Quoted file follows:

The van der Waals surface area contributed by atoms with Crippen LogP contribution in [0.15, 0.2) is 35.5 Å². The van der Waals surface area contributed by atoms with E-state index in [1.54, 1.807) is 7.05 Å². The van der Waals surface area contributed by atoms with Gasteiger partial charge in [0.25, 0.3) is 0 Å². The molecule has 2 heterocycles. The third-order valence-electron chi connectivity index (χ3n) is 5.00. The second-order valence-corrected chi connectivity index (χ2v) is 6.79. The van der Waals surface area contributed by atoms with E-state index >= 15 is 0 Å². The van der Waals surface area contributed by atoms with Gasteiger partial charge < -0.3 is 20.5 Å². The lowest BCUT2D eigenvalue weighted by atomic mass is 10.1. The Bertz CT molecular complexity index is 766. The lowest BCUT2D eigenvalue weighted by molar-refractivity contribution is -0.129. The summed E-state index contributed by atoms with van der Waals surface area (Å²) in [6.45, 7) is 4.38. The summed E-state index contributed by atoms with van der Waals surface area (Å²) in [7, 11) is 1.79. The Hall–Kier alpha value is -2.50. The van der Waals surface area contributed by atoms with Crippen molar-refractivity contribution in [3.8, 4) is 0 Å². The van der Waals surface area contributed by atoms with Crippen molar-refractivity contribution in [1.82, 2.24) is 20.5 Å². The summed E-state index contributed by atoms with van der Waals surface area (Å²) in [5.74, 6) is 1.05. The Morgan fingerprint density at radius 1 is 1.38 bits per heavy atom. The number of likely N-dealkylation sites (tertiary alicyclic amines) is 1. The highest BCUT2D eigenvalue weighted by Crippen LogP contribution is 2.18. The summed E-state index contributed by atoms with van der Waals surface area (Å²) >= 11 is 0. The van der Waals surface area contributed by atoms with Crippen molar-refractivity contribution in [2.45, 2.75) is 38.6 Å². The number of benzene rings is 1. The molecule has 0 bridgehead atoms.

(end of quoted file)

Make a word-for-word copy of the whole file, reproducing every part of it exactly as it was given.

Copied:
The van der Waals surface area contributed by atoms with Crippen LogP contribution in [0.15, 0.2) is 35.5 Å². The van der Waals surface area contributed by atoms with E-state index in [1.54, 1.807) is 7.05 Å². The van der Waals surface area contributed by atoms with Gasteiger partial charge in [0.25, 0.3) is 0 Å². The molecule has 2 heterocycles. The third-order valence-electron chi connectivity index (χ3n) is 5.00. The second-order valence-corrected chi connectivity index (χ2v) is 6.79. The van der Waals surface area contributed by atoms with E-state index >= 15 is 0 Å². The van der Waals surface area contributed by atoms with Gasteiger partial charge < -0.3 is 20.5 Å². The lowest BCUT2D eigenvalue weighted by atomic mass is 10.1. The Bertz CT molecular complexity index is 766. The lowest BCUT2D eigenvalue weighted by molar-refractivity contribution is -0.129. The summed E-state index contributed by atoms with van der Waals surface area (Å²) in [6.45, 7) is 4.38. The summed E-state index contributed by atoms with van der Waals surface area (Å²) in [7, 11) is 1.79. The Hall–Kier alpha value is -2.50. The van der Waals surface area contributed by atoms with Crippen molar-refractivity contribution in [3.8, 4) is 0 Å². The van der Waals surface area contributed by atoms with Crippen molar-refractivity contribution in [1.82, 2.24) is 20.5 Å². The summed E-state index contributed by atoms with van der Waals surface area (Å²) in [5.74, 6) is 1.05. The Morgan fingerprint density at radius 1 is 1.38 bits per heavy atom. The number of likely N-dealkylation sites (tertiary alicyclic amines) is 1. The highest BCUT2D eigenvalue weighted by Crippen LogP contribution is 2.18. The summed E-state index contributed by atoms with van der Waals surface area (Å²) >= 11 is 0. The van der Waals surface area contributed by atoms with Crippen molar-refractivity contribution in [2.45, 2.75) is 38.6 Å². The number of benzene rings is 1. The molecule has 0 bridgehead atoms.